By the Numbers: A Marine Advisory

Scientists say the outlook for the world’s oceans is bleak—unless we stop overfishing and reduce air and water pollution

Nancy Knowlton marine biologist
Nancy Knowlton is a marine biologist at the Smithsonian's National Museum of Natural History and a leading authority on coral reefs. Christian Ziegler

16.1 billion pounds: total amount of fish that commercial fleets kill or fatally injure before discarding at sea each year

3 pounds: amount of wild mackerel or anchovies needed to produce one pound of farmed shrimp or salmon

82.4 percent: decline in the spawning population of western bluefin tuna since 1970

33 percent: amount of U.S. crude oil production from offshore sources

0.7 parts per billion: concentration of weathered crude oil in seawater that kills or damages Pacific herring eggs

100 percent: projected increase, by 2100, in the number of coastal dead zones, where bacteria spurred by pollution deplete oxygen from the water and make it impossible for marine animals to survive

0.7 percent: proportion of the world’s oceans that are part of marine protected areas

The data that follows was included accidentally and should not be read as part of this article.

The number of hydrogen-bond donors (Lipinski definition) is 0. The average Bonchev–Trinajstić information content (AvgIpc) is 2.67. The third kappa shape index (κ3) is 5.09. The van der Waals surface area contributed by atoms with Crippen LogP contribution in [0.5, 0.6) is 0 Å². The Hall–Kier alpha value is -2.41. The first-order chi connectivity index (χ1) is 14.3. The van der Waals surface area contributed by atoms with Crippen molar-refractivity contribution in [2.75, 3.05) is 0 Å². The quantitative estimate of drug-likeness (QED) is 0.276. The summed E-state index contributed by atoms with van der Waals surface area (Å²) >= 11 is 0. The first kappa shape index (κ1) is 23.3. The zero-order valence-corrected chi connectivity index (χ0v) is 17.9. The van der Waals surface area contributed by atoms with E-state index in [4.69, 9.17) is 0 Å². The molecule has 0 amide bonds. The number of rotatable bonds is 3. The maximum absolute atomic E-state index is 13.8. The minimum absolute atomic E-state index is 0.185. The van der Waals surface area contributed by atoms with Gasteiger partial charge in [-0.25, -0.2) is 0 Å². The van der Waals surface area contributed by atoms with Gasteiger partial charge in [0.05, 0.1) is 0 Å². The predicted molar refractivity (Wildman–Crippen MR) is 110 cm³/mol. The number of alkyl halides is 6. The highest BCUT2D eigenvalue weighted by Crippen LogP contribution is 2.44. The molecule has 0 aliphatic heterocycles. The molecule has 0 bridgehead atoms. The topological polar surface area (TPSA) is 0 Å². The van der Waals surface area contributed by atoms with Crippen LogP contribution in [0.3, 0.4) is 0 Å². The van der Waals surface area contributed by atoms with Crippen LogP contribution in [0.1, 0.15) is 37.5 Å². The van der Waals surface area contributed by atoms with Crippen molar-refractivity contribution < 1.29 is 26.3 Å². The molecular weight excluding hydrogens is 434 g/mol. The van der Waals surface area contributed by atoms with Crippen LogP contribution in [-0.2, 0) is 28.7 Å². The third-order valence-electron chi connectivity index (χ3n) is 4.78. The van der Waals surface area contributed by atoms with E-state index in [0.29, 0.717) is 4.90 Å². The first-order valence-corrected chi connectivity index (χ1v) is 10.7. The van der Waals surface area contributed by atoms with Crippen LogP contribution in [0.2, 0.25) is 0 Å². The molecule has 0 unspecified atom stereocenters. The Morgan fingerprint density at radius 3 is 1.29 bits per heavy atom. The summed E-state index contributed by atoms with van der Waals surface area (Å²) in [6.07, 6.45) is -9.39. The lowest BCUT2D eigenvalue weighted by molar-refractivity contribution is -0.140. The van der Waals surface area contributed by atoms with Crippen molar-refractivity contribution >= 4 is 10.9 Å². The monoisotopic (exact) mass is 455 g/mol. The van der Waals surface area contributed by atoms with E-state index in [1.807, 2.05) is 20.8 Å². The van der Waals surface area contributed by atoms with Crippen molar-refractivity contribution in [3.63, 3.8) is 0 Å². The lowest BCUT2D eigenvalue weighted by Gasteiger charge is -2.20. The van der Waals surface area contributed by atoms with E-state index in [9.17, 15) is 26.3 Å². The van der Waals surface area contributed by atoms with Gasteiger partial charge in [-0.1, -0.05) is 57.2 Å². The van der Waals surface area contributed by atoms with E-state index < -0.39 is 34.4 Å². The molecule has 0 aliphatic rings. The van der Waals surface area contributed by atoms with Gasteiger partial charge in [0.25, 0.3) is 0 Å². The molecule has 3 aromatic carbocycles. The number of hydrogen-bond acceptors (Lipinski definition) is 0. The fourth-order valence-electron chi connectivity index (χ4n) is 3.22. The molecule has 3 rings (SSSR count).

15 million years ago: the last time CO2 levels in the atmosphere were as high as they are today

2037 projected year when the Arctic will become almost entirely free of summer sea ice due to melting

2050 projected year when coral reefs worldwide will shrink because of increased ocean acidity as atmospheric carbon dioxide, from burning fossil fuels, dissolves in seawater

Nancy Knowlton, a marine biologist at the Smithsonian’s National Museum of Natural History and a leading authority on coral reefs, says a significant increase in ocean acidity puts virtually all marine animal species at risk. That’s because acid can kill larval fish and shellfish and keep corals and animals at the base of the marine food web from building skeletons. “In the long term,” Knowlton says, “if we don’t deal with carbon dioxide emissions, we’re in real trouble.”

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